Researchers of the long-running Framingham Heart Study have now found a link between elevated homocysteine and heart failure. Elevated levels of homocysteine, an amino acid whose build-up has already been linked with increased risk of heart disease and dementia, increases the risk of developing congestive heart failure in women. The study involved 2,491 adults, average age 72 years, who were studied during 1979 to 1982 and 1986 to 1990 and were free of heart problems at the start. Researchers found 156 cases of heart failure during the follow-up, out of which 88 were in women. Those with the highest levels of homocysteine had four times the risk of heart failure compared to those with the lowest levels.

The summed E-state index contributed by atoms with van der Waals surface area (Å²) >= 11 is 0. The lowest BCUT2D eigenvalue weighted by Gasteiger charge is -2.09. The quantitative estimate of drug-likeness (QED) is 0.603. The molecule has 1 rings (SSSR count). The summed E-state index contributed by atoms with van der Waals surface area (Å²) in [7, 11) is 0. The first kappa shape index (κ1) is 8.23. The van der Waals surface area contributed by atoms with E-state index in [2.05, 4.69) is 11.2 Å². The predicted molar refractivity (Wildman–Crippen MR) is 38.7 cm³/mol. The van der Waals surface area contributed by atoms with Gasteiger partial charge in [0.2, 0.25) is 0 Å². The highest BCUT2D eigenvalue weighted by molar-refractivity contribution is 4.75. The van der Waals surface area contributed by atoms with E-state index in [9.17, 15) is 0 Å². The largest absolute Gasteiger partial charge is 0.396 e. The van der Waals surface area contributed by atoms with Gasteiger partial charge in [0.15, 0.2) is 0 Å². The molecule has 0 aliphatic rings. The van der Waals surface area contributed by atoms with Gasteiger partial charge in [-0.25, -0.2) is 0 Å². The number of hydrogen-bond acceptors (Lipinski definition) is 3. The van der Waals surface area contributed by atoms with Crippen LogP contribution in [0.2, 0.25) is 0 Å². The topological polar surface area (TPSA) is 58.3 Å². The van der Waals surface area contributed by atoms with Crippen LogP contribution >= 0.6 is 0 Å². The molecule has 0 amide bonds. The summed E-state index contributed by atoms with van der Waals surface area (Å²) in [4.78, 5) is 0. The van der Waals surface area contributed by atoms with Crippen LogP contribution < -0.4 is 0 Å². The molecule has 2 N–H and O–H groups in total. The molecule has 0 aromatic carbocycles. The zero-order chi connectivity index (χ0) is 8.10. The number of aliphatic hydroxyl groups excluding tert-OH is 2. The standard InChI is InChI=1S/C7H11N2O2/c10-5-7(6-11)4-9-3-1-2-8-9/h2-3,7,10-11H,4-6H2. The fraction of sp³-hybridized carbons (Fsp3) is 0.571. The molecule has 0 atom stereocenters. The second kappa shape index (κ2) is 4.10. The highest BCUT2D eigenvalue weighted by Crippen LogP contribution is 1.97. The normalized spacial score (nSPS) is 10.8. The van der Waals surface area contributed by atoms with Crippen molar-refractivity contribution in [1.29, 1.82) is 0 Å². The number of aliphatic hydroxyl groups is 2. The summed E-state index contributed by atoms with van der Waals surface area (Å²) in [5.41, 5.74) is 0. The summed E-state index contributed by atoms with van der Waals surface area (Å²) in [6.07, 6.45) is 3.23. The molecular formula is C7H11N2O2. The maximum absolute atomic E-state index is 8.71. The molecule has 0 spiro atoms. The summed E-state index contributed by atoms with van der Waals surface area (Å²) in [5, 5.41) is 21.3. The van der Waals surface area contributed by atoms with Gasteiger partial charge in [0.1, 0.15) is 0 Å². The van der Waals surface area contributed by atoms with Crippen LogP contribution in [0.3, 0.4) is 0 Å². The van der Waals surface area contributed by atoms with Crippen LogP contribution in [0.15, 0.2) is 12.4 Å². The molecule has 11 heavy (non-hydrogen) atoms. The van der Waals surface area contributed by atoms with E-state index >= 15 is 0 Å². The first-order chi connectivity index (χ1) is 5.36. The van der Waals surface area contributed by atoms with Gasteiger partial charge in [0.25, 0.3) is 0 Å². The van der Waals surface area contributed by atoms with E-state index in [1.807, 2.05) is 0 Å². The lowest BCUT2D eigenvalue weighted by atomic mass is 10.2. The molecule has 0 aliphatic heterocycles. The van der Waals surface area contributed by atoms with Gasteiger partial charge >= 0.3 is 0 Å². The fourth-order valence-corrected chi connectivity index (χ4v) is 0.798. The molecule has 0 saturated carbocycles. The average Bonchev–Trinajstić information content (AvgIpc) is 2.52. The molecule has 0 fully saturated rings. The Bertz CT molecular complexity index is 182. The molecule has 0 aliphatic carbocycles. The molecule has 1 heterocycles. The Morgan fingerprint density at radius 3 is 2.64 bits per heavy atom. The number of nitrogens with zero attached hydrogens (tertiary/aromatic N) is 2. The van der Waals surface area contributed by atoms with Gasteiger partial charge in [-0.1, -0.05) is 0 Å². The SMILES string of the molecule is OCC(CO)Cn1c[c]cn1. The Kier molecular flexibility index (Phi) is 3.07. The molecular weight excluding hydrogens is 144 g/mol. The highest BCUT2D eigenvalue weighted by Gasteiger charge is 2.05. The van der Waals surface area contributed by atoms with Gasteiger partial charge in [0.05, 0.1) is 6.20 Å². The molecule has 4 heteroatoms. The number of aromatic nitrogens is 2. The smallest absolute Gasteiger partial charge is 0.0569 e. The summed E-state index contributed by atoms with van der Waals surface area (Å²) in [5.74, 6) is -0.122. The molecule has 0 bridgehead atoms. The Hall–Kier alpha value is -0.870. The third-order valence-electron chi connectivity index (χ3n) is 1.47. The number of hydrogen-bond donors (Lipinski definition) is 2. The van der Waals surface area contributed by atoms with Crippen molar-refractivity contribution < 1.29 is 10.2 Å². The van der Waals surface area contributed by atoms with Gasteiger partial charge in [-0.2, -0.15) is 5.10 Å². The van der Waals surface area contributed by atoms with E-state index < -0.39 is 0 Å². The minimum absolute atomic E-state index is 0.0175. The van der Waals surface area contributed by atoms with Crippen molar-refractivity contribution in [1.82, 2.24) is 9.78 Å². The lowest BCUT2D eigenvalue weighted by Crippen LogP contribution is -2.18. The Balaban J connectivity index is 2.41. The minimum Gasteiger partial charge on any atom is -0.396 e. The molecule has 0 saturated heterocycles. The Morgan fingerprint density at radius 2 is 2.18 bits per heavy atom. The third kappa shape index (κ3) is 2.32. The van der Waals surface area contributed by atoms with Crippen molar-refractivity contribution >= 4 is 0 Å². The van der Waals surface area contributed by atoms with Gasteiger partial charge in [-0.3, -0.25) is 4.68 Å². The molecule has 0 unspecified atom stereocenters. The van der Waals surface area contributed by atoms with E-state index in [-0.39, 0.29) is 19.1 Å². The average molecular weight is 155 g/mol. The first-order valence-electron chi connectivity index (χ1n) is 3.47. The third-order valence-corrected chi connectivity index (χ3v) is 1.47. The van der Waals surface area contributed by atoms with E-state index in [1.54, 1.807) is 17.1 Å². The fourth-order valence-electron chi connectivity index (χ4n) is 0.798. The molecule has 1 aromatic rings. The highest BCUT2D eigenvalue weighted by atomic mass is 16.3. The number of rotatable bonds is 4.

Researchers also found that even those with so-called normal levels of homocysteine had an increased risk of heart failure. They also found the link was strongest for women. The researchers believe that the study now needs follow-up as it could confirm if reducing homocysteine levels would help avoiding heart failure.